Growing pelargoniums in a large tea bag
This week has seen me busy taking the tops off tea bags with a pair of scissors. I’m not using my best quality Namosa bags though so haven’t completely lost the plot. I have some cheap floor dusting ones that have been lying around for years.
The reason? Well, I have been buying some annual bedding plants from a local DIY shop and this year they have been grown in what can only be described as big square tea bags. They come in either packs of six or ten and fit nicely next to one another ready to be pulled out and planted into the garden. The advantages of these seem to be that the roots don’t curl around inside a pot, neither do they intertwine with another plants roots making them difficulty to part. It’s a simple “why didn’t I think of that” idea.
Unlike my teabag experiment, these individual plant bags are made rectangular so they sit upright. Inside the grower has planted a plug, in the ones I bought we have trailing petunias, geraniums, verbena and some upright fuchsias. All of them were just right for planting with the fresh roots just starting to pop out of the fibrous tea bag paper. The single plants were so easy to plant out, all that was needed was to take out the solid paper square and gently place it into a hole. It was so tidy and effortless and I can guarantee that no roots were damaged in the process. The plants won’t be checked back by root shock and in next to no time the roots will be moving from the bag and looking for the fresh nutritious compost. It’s really a great system as the paper will soon biodegrade leaving no root restriction at all.
My experiment is a little more haphazard as the bags themselves don’t stand upright on their own, so I am grouping them together in a larger dish, pressing them closely so they support the next bag. I’m putting in some chamomile for a starter to see how it goes. I’m sure it’ll work and if I can get some square bags to play with, all the better. I have seen on Ebay you can get a thousand empty heat sealed tea bags for just over two euro so I could get some of those for a starter as the season for growing seedlings is certainly upon us.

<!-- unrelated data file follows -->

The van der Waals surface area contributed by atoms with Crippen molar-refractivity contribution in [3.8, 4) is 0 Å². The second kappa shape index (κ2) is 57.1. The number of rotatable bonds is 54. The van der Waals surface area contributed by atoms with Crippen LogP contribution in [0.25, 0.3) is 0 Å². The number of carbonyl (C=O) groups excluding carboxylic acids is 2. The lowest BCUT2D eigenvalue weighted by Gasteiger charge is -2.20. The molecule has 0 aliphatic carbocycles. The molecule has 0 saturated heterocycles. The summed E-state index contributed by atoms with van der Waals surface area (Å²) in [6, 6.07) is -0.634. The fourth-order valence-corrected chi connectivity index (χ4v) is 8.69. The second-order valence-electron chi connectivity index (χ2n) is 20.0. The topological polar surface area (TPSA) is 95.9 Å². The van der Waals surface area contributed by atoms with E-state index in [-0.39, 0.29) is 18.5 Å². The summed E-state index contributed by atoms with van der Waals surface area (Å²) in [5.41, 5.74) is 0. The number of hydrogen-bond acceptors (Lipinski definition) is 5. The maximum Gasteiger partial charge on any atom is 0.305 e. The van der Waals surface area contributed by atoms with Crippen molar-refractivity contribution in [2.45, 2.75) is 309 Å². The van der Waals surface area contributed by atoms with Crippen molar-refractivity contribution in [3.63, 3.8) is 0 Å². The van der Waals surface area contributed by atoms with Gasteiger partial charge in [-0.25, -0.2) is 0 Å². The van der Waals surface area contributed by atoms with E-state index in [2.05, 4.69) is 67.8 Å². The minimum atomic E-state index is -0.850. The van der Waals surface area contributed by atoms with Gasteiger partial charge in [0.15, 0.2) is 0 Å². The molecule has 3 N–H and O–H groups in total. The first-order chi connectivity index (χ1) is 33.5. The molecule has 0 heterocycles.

Crawling out of the Tunnel
After last weeks glorious summer, I mean week, everything in the tunnel has shot up. All of the vegetable seeds are up, the sunflowers, lupins and sweet peas are practically crawling out of the door to be planted up. I even had so put shading on the seedlings to protect them from the glare. All of that glorious sunshine and I still see people going to the tanning salons.
I have quite a lot of flowering plants around the garden this year. The old favourite nasturtiums are going to be everywhere as I am finding seedlings in all corners and haven’t the heart to pull any up. We have Klauses perennial nasturtiums coming up too and I can see why he was giving them away for free last year with a seed order. The small tubers seem to have multiplied at an exponential level and they too, like their annual counterparts seem to be in every corner of the garden. It’s going to look lovely and I have the added bonus of being able to eat them if needed.
Make do and Plant
I was rummaging around an old skip the other day and found some “really nice” aluminium lampshades. They are large at around 50cm across and for a very brief amount of time they were actually on the ceiling in the hallway. Popular demand has relegated them to the garden though and I must say they do make delightful planters. I’ve put in a few of the tea bag petunias and an old conifer that was leftover from a Christmas display along with some ivy, still covered in glitter, again, left over from the Christmas basket. The reflective aluminium along with the glitter makes for a visually startling planter; you could probably see the sun reflected on them in space.